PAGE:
US Army researchers pursue Soldier protection technologies
ADELPHI, Md: When faced with battlefield threats, American Soldiers depend more than ever on body armor to protect them. To adapt to the evolving dangers of getting shot, the Army created a flagship program dedicated to protection technologies.
At the U.S. Army Combat Capabilities Development Command’s Army Research Laboratory, leaders designated 10 research programs as essential. Soldier protection made the list.
“The United States fields the best body armor in the world, but near-peer adversaries have threats designed to defeat body armor,” said Dr. Christopher Hoppel, Physics of Soldier Protection to Defeat Evolving Threats program manager.
This essential research program, or ERP, directly supports an important modernization priority for the Army, Soldier Lethality. Soldier lethality spans all fundamentals: shooting, moving and communicating, protecting, sustaining and training, according to Army officials.
“We are working on the technologies to provide Soldiers with protection from those future threats while not placing any additional burdens on the Soldier.”
Army scientists and engineers aim to discover, innovate and transition effective yet lightweight body armor to defend Soldiers from next-generation ballistic threats — without restricting movements or increasing load.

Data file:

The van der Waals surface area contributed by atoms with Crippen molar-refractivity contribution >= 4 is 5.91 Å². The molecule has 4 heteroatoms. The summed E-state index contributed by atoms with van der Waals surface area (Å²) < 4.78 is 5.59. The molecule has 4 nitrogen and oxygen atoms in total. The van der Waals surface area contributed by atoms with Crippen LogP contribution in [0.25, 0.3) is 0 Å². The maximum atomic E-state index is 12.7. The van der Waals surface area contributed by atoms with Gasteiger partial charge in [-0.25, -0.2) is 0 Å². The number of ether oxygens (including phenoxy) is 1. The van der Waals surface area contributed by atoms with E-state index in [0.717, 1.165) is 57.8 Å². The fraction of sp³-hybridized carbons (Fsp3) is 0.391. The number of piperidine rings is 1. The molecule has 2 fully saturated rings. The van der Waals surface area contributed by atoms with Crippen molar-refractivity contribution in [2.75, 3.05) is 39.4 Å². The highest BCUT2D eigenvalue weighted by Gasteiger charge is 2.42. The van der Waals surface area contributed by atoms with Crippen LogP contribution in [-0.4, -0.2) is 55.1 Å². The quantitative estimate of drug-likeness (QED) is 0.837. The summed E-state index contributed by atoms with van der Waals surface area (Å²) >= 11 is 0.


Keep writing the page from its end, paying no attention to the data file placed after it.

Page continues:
The program has three research thrusts: terminal ballistics, armor materials and computational mechanics. In each of these areas, Army scientists partner with experts in the Department of Defense and the Department of Energy, as well as industry and academia, to bring in additional knowledge and identify the most promising technologies in the field.
Working together, the researchers plan to improve Soldier protection technology using multiple approaches.
“In the short term, we are working to develop and demonstrate ballistic mechanisms to defeat small arms threats in a compact armor package,” Hoppel said. “At the same time, we are developing new ceramic composite materials technologies to minimize the weight and bulk of the armor.”
Testing is already underway with advanced ceramic blends such as synthetic diamond, along with …read more
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